Recovering The SelfA Journal of Hope and Healing


The Music Room: A memoir (2009)

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The Music Room

The Music Room: A memoir

William Fiennes
W.W. Norton & Co., 2009
ISBN: 978-0-393-07258-7
Reviewer: Patricia Wellingham-Jones

Synopsis: William Fiennes grew up in a 700-year-old castle near Oxford, England, in a loving family, overshadowed by an older brother with epilepsy and brain damage.

Richard was 11 years old and already suffering from epilepsy when William was born. Younger brother looked up to and adored older brother, accepting the sudden mood swings, violent outbreaks, and lost memory as just Richard. William didn’t imagine Rich’s behavior as part of a disease. “That would have implied the existence of an ideal healthy Richard… But there wasn’t any other Richard.” He grew older and recognized that he would outgrow childish behavior but Richard was stuck there forever.

Dad and Mum are the true heroes of the story in my view. They did what was necessary to maintain the old castle passed down in the family since the 14th century –tours including a tea shop three times a week, hosting local fairs and celebrations, allowing use of the castle for movie making (William remembers Jane Seymour in Regency costume sniffing roses in their garden), doing the physical chores an ancient building requires, and still exuding love and acceptance to their entire family, and especially the difficult and brain-damaged eldest son.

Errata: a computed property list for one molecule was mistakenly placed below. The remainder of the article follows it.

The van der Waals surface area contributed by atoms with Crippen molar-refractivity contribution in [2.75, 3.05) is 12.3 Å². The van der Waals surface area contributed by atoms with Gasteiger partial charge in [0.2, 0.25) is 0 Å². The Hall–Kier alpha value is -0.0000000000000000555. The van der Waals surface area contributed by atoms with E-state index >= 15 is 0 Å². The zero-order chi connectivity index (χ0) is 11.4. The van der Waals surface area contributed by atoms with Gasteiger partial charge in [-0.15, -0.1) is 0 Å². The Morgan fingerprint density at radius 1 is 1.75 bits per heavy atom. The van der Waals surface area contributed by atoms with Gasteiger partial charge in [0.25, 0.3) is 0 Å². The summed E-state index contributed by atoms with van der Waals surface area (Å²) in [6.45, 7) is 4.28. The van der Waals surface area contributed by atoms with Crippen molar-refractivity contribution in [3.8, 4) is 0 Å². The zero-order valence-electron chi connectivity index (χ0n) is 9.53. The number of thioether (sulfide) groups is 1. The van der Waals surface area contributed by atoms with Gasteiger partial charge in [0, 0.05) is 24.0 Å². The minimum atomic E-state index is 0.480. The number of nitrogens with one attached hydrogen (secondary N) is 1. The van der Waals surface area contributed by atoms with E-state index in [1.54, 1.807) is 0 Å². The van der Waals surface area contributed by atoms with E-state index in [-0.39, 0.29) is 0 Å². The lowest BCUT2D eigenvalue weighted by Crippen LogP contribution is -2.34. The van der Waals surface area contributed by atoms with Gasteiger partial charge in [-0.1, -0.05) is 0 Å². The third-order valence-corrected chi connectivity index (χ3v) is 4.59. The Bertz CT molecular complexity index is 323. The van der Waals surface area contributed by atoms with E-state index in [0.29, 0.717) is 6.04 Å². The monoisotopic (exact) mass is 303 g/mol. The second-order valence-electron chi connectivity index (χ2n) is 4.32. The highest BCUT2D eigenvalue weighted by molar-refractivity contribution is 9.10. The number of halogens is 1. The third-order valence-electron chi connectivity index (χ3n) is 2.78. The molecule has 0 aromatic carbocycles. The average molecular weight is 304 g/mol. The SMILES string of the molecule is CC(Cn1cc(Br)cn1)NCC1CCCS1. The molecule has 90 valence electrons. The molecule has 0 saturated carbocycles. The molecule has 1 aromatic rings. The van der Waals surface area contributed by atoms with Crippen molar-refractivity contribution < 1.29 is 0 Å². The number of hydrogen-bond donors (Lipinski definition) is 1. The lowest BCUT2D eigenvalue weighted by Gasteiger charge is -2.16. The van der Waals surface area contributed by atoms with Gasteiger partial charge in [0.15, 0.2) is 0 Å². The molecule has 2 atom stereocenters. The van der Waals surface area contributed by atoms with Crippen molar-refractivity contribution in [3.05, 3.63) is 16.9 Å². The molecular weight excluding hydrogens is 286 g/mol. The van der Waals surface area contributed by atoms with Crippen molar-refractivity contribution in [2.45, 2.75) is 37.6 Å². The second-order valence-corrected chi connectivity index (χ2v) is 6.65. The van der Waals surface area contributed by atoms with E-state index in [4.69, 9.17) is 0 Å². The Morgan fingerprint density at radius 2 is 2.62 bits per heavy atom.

William Fiennes’ writing is lyrical; you can feel the love he has for his home as he describes his boyhood activities: fishing in the moat, learning to ride a bicycle in the Great Room, trailing his father all over the estate, watching Richard cut down the annual Christmas tree. Much of the book entails research reports and case studies of electricity in the human brain starting from the earliest findings to the present. While interesting, this distracts from the human story and adds a remoteness that distances. Of course, this is an upper-class British family being described and overt emotions are not a large part of their existence. One of the most revealing scenes is this:

One afternoon I saw Dad standing next to the house, his right arm stretched out, palm pressed flat against a buttress, his head dropped. He didn’t move.
“What are you doing?” I asked.
He said he was asking the house for some of its strength.

The Music Room is not healing in the sense that someone gets better, but the depth of love and acceptance of all family members, especially the beleaguered parents, touches the soul of the reader.


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